Episode 66 of The SitePoint Podcast is now available! This week, Patrick O’Keefe (@iFroggy), Stephan Segraves (@ssegraves), and Brad Williams (@williamsba) reminisce about WordCamp Raleigh and share live interviews they recorded with the conference organizers.
Listen in your Browser
Play this episode directly in your browser! Just click the orange “play” button below:
Download this Episode
You can also download this episode as a standalone MP3 file. Here’s the link:
Patrick: June 18, 2010. We recap our time at WordCamp Raleigh and speak with two of the organizers behind the event. This is the SitePoint Podcast #66, WordCamp Raleigh with Michael Torbert and Steve Mortiboy.
Hello, and welcome to another edition of the SitePoint Podcast. This is Patrick O’Keefe, and I’m joined today by my usual co-hosts Brad Williams and Stephan Segraves. We’re without Kevin Yank today as Kevin couldn’t make it to WordCamp Raleigh being so far away, and this show will be focused on WordCamp Raleigh. The conference was held from May 22nd to 23rd, and if you didn’t know, we live streamed a two-hour show on the first day of the event with an array of guests, prizes, and audience interaction, and it was myself, Brad, and Stephan as we were together in person for the first time ever. So we hooked up to do a special edition of the Podcast, and today we’re going to talk about highlights from the conference itself, from the Podcast, and from our own presentations before diving into an interview we recorded at the event with two of the co-organizers behind the conference.
So, Brad, what were some of the —
Brad: Hello, hello.
Patrick: I mean let’s talk about this, right, it was a live SitePoint Podcast,
Brad: It was.
Patrick: We’ve done how many episodes, like 60 episodes now, and we had never done a live one; we’d never really done one in person, I’ve never done an in-person podcast, and yet we did it for the first time ever. What was it like? What did it feel like?
Brad: I was nervous; I’m not going to lie. Not so much nervous as being in front of the crowd and doing the live podcast, but nervous because there were so many different wheels spinning to make it happen, and I was worried that we would have a technical dilemma. Because not only were we doing a live podcast, we were also recording it, the audio, where we were live streaming the video, and we also had the speakers and sound system in the room all connected in. So there were a lot of different moving parts that something could have easily went wrong and threw the entire thing off. But amazingly it couldn’t have gone smoother, I mean I don’t think we had a single glitch that I remember, I mean it was absolutely flawless, it was really a good time.
Patrick: Yeah, I mean there was a lot of things that could’ve gone wrong, let’s say, there was — there was the stuff — there was us, right, we could’ve gone wrong.
Brad: Well, sure, that could’ve happened.
Patrick: Our planning of interviews, a process of giving away those prizes, trivia questions, audience questions, and on and on and on; there’s so much that can go wrong just right there. But then you have four mics tied into a huge mixer, tied into my laptop, recording the audio separately, streaming to USTREAM, both audio and video, and that being on sitepoint.com/podcast, and that’s just a testament to, I think, our preparation and work, but also Dave Moyer of Bitwire Media who was there to help us with the technical operation. I called him the Chief Technical Officer of SitePoint Podcast at WordCamp Raleigh, and that was very fitting.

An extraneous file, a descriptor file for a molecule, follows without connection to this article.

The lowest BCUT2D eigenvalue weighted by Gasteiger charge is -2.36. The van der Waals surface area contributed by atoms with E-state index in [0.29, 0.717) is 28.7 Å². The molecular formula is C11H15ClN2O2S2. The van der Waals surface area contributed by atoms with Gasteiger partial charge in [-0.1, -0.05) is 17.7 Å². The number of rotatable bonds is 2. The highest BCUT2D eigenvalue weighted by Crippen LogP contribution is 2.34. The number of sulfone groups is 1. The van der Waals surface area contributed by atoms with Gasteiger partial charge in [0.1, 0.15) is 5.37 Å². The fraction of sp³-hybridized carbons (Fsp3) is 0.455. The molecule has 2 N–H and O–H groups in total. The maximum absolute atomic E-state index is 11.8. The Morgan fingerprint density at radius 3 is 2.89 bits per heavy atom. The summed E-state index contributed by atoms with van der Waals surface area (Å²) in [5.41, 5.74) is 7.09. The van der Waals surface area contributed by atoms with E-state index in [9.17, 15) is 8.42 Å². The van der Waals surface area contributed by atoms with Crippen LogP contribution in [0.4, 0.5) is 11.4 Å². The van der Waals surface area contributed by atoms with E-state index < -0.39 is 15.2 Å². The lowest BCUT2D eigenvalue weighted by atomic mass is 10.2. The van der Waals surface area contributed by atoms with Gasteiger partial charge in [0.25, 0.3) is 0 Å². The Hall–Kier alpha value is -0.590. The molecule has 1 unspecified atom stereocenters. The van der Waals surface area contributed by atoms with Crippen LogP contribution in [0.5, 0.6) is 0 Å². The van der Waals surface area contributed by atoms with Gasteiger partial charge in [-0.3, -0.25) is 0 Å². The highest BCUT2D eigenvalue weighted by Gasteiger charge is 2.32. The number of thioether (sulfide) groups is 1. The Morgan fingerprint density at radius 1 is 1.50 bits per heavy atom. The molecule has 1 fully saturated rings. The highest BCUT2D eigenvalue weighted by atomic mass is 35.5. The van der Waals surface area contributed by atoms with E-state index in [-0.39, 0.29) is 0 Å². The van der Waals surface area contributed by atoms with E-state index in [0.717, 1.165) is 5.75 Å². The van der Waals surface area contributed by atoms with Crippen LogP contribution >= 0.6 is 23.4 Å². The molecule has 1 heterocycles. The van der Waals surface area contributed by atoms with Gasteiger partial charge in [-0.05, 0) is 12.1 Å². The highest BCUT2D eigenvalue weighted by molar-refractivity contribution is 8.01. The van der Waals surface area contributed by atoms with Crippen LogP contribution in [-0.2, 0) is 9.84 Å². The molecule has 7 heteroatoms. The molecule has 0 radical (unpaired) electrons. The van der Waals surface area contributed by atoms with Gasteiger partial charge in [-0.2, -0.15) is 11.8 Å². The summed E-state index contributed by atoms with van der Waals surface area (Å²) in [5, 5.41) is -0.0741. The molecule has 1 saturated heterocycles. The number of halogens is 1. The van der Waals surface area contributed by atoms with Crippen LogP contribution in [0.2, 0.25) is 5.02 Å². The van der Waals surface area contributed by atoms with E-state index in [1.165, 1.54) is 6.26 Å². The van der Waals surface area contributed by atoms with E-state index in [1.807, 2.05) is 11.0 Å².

Brad: Yeah, and definitely hat’s off to you, Patrick, because really behind the scenes Patrick really kind of organized this and scheduled it from day one. And he really kind of helped me and Stephan along by organizing the questions and making sure we were filling out questions, and I mean it was a strict timeline, and we had, what, 12 interviewees in a two-hour period, so we literally had a five or ten block for each person; they were in, they were out, and we had to move on. And if we delayed too much it would’ve been very easy to get off schedule, but since it was so defined from the beginning I think that’s what made it go so smoothly. So definitely hat’s off to you, Patrick, you did a really amazing job at that.
Patrick: Thanks, Brad, I appreciate that. And, like I said, it was all of us behind the scenes and stuff. And like Brad said, it’s 11 guests, we had —
Brad: You’re so humble.
Patrick: Well, thanks. We had really had 11 guests because one couldn’t make it, and then we had 33 prizes within 120 minutes, two hours. So 33 prizes, 11 guests, 10 trivia questions that ended up being probably — and just all this stuff that was happening, and yet it all seemed to come together very smoothly. Any thoughts Stephan?
Stephan: I think it went really well. You know, without the help that we had I think it would have been a lot harder for us to pull it off by ourselves. So, Dave Moyer and what was our runner, what’s his name?
Patrick: Brandon Speaks.
Stephan: Brandon Speaks, yeah, he was a big help running everything around. So without them it would’ve been really hard to do. And the crowd was great too; we had an awesome crowd, right, I mean it was packed.